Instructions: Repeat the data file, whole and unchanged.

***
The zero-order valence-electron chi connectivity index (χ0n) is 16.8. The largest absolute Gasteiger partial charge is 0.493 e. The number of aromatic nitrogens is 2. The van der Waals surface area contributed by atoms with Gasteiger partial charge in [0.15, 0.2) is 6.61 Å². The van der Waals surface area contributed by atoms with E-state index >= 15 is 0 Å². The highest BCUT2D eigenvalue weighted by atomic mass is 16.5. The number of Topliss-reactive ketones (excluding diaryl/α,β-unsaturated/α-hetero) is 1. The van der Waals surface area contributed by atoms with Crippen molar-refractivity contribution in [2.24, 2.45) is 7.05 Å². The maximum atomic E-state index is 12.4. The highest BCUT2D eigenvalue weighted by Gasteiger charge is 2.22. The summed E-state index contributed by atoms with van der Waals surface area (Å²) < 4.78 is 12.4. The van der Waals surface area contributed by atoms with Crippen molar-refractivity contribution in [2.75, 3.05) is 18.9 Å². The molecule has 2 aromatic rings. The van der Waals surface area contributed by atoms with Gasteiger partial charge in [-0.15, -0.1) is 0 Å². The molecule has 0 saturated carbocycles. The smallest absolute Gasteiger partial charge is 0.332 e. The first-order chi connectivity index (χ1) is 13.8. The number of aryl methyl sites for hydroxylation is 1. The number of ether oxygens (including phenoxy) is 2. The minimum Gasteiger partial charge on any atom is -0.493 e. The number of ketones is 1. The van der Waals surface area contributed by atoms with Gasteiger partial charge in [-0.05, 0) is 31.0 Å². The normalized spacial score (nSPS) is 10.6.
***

The zero-order valence-electron chi connectivity index (χ0n) is 16.8. The largest absolute Gasteiger partial charge is 0.493 e. The number of aromatic nitrogens is 2. The van der Waals surface area contributed by atoms with Gasteiger partial charge in [0.15, 0.2) is 6.61 Å². The van der Waals surface area contributed by atoms with E-state index >= 15 is 0 Å². The highest BCUT2D eigenvalue weighted by atomic mass is 16.5. The number of Topliss-reactive ketones (excluding diaryl/α,β-unsaturated/α-hetero) is 1. The van der Waals surface area contributed by atoms with Crippen molar-refractivity contribution in [2.24, 2.45) is 7.05 Å². The maximum atomic E-state index is 12.4. The highest BCUT2D eigenvalue weighted by Gasteiger charge is 2.22. The summed E-state index contributed by atoms with van der Waals surface area (Å²) < 4.78 is 12.4. The van der Waals surface area contributed by atoms with Crippen molar-refractivity contribution in [2.75, 3.05) is 18.9 Å². The molecule has 2 aromatic rings. The van der Waals surface area contributed by atoms with Gasteiger partial charge in [-0.15, -0.1) is 0 Å². The molecule has 0 saturated carbocycles. The smallest absolute Gasteiger partial charge is 0.332 e. The first-order chi connectivity index (χ1) is 13.8. The number of aryl methyl sites for hydroxylation is 1. The number of ether oxygens (including phenoxy) is 2. The minimum Gasteiger partial charge on any atom is -0.493 e. The number of ketones is 1. The van der Waals surface area contributed by atoms with Gasteiger partial charge in [-0.05, 0) is 31.0 Å². The normalized spacial score (nSPS) is 10.6.